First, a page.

Should You Carb Up for Weight Loss?

Posted On Jun 30, 2014 By Erin Kuh, MBA, RD

good carbs vs. bad carbs

Could eating more carbs actually help you lose more weight? You've cut out bread, pasta, pretzels and potatoes. Not to mention ice cream, cookies and chips. While you're better off without some of these high-calorie, high-carb options, where do you draw the line with banishing carbs from you diet? And can you really never eat a sandwich or baked potato again to drop pounds?

The simple answer is: No, absolutely not. Why should you severely restrict your body's favorite and main source of energy? You shouldn't! Carbs get broken down into glucose, which is used to fuel your body and your brain. Ever wonder why you feel super low on energy and like you can't think straight when you cut carbs? This is why! Our brains need about 130 grams (or 520 calories) of carbohydrates per day to function, on average.

The Carb Spectrum

The quality of carbohydrates varies drastically though. Carbs can be found in fruits, vegetables, all grains and grain products like bread and baked goods, nuts, beans and dairy. Many foods have a combination of different types of carbs or also have healthy fats and protein too. For example, fruit has naturally occurring sugar and fiber; beans have fiber, protein and sugar. Both are part of a well-balanced diet. True whole grains, or those that go through minimal processing, like whole wheat pasta, brown rice, plain oats, quinoa, barley and wheat berries also contain phytonutrients. Even though these foods are better for you overall, the calories are about equivalent to their white carb counterparts. Portion sizes are still important! White rice has about the same amount of calories as brown rice, but you're getting more nutritional benefit from fiber in brown rice that will keep blood sugar levels more even and keep you feeling fuller longer.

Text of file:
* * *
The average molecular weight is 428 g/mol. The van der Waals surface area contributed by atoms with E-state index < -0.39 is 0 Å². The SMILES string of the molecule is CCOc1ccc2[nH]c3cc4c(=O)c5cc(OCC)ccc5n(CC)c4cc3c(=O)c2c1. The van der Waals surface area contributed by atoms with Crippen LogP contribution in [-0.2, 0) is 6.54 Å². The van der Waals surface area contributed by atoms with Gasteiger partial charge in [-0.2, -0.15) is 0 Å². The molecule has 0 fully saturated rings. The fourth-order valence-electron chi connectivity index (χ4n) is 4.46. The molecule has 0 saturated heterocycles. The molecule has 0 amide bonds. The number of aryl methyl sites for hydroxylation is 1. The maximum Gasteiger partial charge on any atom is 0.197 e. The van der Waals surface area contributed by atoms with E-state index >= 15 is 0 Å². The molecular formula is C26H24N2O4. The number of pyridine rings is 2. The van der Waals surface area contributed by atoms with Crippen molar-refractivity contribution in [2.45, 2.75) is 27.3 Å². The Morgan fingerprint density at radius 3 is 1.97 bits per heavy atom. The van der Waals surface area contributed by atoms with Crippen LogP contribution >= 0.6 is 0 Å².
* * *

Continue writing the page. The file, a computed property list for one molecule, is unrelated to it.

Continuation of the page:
How much should you eat?

The following table provides general guidelines based on getting 45-60 percent of daily calories coming from carbs, 25-35 percent from protein and the rest from fat. If you're very active (meaning you exercise for more than 7 hours per week or are training for an endurance event like a marathon or half-marathon), you should go for the higher end of the carb range.

good vs. bad carbs graph

Carbohydrates provide us with the nutrients our body needs. It doesn't matter whether you cut them out to lose weight or not; it's all about reducing total calories – no matter if they come from carbs or protein or fat – and exercising more. But don't you want to keep your body and brain fueled so you can look good AND feel good? Don't skimp on the carbs under the "Eat Every Day or Most Days" category. Your body, mind and taste buds will thank you!